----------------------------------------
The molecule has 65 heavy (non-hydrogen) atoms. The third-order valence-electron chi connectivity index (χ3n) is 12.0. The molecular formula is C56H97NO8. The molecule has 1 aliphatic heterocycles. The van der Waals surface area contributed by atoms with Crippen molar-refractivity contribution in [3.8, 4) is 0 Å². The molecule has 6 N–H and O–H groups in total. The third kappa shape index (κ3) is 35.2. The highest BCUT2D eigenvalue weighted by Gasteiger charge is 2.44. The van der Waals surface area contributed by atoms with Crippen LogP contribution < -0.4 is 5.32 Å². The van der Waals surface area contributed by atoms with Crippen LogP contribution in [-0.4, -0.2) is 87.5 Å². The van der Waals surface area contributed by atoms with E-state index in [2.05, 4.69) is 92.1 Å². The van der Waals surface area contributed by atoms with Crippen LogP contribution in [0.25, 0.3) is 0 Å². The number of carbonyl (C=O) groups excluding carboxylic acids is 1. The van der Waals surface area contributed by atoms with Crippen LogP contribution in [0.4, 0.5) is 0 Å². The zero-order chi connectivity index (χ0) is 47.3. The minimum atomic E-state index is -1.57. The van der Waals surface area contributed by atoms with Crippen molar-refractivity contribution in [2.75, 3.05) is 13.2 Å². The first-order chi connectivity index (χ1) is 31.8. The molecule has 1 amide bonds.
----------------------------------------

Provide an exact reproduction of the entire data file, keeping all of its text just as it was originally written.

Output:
The molecule has 65 heavy (non-hydrogen) atoms. The third-order valence-electron chi connectivity index (χ3n) is 12.0. The molecular formula is C56H97NO8. The molecule has 1 aliphatic heterocycles. The van der Waals surface area contributed by atoms with Crippen molar-refractivity contribution in [3.8, 4) is 0 Å². The molecule has 6 N–H and O–H groups in total. The third kappa shape index (κ3) is 35.2. The highest BCUT2D eigenvalue weighted by Gasteiger charge is 2.44. The van der Waals surface area contributed by atoms with Crippen LogP contribution < -0.4 is 5.32 Å². The van der Waals surface area contributed by atoms with Crippen LogP contribution in [-0.4, -0.2) is 87.5 Å². The van der Waals surface area contributed by atoms with E-state index in [2.05, 4.69) is 92.1 Å². The van der Waals surface area contributed by atoms with Crippen LogP contribution in [0.25, 0.3) is 0 Å². The number of carbonyl (C=O) groups excluding carboxylic acids is 1. The van der Waals surface area contributed by atoms with Crippen LogP contribution in [0.4, 0.5) is 0 Å². The zero-order chi connectivity index (χ0) is 47.3. The minimum atomic E-state index is -1.57. The van der Waals surface area contributed by atoms with Crippen molar-refractivity contribution in [2.75, 3.05) is 13.2 Å². The first-order chi connectivity index (χ1) is 31.8. The molecule has 1 amide bonds.